“We think that makes a better force,” Delvaux said.
CREDIT FOR LEADERSHIP
The Army’s schools are collaborating more, he said. Voluntary education is being “married up” with professional military schools. Next, ArmyU would like to work in partnerships with state and private schools, he said.
“A lot of the engineer, the logistics, the technical skills, those easily translate and you understand those,” Delvaux said. “But you don’t necessarily understand what an infantryman does, or what an armor [troop] or tanker does, or field artilleryman does, and it doesn’t translate as easily into civilian skills.”
By the time infantrymen have 10 to 12 years of service, they’ve been to the Basic Leader Course, the Advanced Leader Course and the Senior Leader Course. They’ve probably also spent five or six years in leadership positions such team leader, squad leader and platoon sergeant, Delvaux said.
“Are you recognizing that leadership experience – that management, those skills that they have? Giving them credit for prior learning? So that’s what we’re looking at when we’re developing these degree programs with you all,” he said.
“Part of our Army University challenge is how do you increase the partnerships, expand the opportunities, work credentialing differently, re-credit programs differently, and ultimately improve our military education,” Kem said. “There is no one single solution.”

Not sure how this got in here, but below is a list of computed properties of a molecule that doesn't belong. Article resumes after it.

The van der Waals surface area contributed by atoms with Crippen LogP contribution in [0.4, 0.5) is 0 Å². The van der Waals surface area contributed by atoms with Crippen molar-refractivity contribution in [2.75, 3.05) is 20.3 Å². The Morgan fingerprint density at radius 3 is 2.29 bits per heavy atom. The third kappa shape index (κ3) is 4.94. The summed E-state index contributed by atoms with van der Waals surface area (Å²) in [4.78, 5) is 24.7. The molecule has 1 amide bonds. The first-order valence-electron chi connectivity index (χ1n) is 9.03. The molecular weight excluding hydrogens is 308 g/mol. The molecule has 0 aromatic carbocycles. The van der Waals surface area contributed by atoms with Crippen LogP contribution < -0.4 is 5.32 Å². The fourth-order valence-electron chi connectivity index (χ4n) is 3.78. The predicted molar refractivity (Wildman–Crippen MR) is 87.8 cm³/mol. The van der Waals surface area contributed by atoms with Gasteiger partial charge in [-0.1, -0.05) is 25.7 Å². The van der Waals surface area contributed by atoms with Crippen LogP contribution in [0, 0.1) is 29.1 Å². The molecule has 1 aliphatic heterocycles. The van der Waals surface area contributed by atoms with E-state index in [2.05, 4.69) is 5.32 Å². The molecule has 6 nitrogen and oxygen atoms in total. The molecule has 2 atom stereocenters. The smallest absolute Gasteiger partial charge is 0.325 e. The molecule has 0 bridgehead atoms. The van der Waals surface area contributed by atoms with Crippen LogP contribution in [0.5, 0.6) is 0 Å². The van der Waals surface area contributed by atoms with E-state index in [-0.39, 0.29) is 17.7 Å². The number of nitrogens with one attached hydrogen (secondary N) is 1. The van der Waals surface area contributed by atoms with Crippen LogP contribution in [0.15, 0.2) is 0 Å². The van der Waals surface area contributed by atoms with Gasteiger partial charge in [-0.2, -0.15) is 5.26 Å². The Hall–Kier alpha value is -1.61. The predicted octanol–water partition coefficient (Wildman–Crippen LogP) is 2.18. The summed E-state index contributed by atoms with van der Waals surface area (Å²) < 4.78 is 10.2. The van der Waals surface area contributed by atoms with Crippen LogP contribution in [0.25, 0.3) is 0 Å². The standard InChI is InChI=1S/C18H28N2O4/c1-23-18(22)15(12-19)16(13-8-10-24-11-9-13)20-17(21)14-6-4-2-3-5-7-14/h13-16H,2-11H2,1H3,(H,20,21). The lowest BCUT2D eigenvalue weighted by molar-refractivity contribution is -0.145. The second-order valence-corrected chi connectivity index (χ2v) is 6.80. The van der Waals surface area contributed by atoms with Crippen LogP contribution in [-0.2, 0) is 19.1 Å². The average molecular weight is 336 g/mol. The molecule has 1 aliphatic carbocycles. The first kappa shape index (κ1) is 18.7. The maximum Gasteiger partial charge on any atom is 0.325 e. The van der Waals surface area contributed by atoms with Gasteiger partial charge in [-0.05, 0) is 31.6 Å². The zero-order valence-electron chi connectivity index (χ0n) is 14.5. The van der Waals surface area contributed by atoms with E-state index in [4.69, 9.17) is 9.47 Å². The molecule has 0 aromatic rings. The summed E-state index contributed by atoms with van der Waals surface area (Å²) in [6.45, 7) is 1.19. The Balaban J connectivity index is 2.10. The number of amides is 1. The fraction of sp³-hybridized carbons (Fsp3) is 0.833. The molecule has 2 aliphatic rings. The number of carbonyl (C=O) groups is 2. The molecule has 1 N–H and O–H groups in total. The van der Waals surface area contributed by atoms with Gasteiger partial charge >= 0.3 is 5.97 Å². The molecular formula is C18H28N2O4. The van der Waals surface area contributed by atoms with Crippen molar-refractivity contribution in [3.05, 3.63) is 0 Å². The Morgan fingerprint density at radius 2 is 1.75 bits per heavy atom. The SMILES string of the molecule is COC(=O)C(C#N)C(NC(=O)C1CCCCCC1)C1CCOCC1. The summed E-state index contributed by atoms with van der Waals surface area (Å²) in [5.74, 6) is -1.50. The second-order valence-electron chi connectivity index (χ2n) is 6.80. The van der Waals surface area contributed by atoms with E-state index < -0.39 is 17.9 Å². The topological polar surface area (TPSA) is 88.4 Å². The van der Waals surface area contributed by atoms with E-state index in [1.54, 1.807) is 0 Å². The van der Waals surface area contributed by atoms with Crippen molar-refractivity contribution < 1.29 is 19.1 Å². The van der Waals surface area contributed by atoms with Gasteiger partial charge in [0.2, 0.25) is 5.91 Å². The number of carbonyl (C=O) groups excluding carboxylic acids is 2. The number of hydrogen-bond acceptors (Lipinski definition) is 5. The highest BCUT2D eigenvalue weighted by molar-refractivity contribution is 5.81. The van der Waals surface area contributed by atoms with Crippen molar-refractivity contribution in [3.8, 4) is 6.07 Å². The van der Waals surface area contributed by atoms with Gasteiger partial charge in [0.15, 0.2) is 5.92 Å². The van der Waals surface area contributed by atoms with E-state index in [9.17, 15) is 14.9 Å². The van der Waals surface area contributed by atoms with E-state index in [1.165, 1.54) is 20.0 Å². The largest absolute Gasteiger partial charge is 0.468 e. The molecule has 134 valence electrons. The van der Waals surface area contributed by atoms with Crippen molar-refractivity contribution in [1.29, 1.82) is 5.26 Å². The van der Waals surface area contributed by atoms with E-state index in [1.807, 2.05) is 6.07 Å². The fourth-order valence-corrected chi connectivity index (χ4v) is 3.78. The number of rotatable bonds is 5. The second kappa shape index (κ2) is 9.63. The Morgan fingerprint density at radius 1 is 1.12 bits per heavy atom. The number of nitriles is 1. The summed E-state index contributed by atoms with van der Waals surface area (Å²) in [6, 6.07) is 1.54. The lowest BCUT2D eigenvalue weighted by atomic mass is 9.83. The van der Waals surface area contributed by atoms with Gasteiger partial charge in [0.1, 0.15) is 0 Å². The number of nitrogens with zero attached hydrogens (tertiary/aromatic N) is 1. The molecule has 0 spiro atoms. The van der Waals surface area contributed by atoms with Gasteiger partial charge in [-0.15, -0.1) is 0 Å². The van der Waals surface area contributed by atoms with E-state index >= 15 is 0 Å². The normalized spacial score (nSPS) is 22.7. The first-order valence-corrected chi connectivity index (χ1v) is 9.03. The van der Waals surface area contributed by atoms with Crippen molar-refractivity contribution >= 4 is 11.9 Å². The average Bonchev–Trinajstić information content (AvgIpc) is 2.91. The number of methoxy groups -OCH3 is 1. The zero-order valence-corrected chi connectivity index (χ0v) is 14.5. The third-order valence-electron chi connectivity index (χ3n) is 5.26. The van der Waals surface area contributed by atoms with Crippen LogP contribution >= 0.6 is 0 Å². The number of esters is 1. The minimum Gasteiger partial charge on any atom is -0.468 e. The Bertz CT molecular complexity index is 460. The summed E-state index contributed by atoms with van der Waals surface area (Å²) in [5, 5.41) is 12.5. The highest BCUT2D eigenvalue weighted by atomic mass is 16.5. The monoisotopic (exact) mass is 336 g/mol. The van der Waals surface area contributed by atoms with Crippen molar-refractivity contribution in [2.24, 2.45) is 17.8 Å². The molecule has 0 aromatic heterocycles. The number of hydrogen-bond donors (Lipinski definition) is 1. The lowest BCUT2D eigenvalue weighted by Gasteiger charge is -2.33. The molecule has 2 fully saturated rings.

Photo credit: Brig. Gen. John S. Kem, provost for Army University, speaks about the potential for collaboration to more than 200 educators from colleges, universities and military institutions during a symposium Dec. 3 at Fort Leavenworth, Kansas. (U.S. Army photo by Maj. Steven Miller)
FORT LEAVENWORTH, Kan. — The Army University hosted an education symposium here Dec. 2 and 3, which brought together academic leaders from civilian universities and across the Army to explore ways to improve the educational experience for Soldiers and Department of the Army civilians.
More than 200 people attended from 31 military organizations and 80 civilian colleges and universities with panel discussions covering topics including innovative learning environments, developing world-class faculty, and building a collaborative exchange.
The symposium was one of the first steps in the establishment of the Army University, which is the Army’s initiative to better structure the variety of educational opportunities available to service members and DA civilians.